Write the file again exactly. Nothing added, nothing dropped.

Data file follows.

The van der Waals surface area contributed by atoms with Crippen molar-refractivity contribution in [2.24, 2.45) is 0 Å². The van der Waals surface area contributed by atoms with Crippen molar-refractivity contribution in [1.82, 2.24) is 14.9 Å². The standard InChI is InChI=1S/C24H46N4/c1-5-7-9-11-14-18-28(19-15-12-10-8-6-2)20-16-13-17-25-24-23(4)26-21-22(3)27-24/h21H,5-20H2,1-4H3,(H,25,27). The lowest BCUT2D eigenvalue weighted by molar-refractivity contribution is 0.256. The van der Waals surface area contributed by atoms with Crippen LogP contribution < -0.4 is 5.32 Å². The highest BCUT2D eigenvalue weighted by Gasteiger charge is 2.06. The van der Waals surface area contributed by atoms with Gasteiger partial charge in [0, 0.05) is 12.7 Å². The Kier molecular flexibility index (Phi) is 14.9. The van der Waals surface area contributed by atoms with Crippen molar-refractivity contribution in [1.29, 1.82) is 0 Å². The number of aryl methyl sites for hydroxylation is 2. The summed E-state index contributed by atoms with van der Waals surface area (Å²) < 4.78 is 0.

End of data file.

The van der Waals surface area contributed by atoms with Crippen molar-refractivity contribution in [2.24, 2.45) is 0 Å². The van der Waals surface area contributed by atoms with Crippen molar-refractivity contribution in [1.82, 2.24) is 14.9 Å². The standard InChI is InChI=1S/C24H46N4/c1-5-7-9-11-14-18-28(19-15-12-10-8-6-2)20-16-13-17-25-24-23(4)26-21-22(3)27-24/h21H,5-20H2,1-4H3,(H,25,27). The lowest BCUT2D eigenvalue weighted by molar-refractivity contribution is 0.256. The van der Waals surface area contributed by atoms with Crippen LogP contribution < -0.4 is 5.32 Å². The highest BCUT2D eigenvalue weighted by Gasteiger charge is 2.06. The van der Waals surface area contributed by atoms with Gasteiger partial charge in [0, 0.05) is 12.7 Å². The Kier molecular flexibility index (Phi) is 14.9. The van der Waals surface area contributed by atoms with Crippen molar-refractivity contribution in [1.29, 1.82) is 0 Å². The number of aryl methyl sites for hydroxylation is 2. The summed E-state index contributed by atoms with van der Waals surface area (Å²) < 4.78 is 0.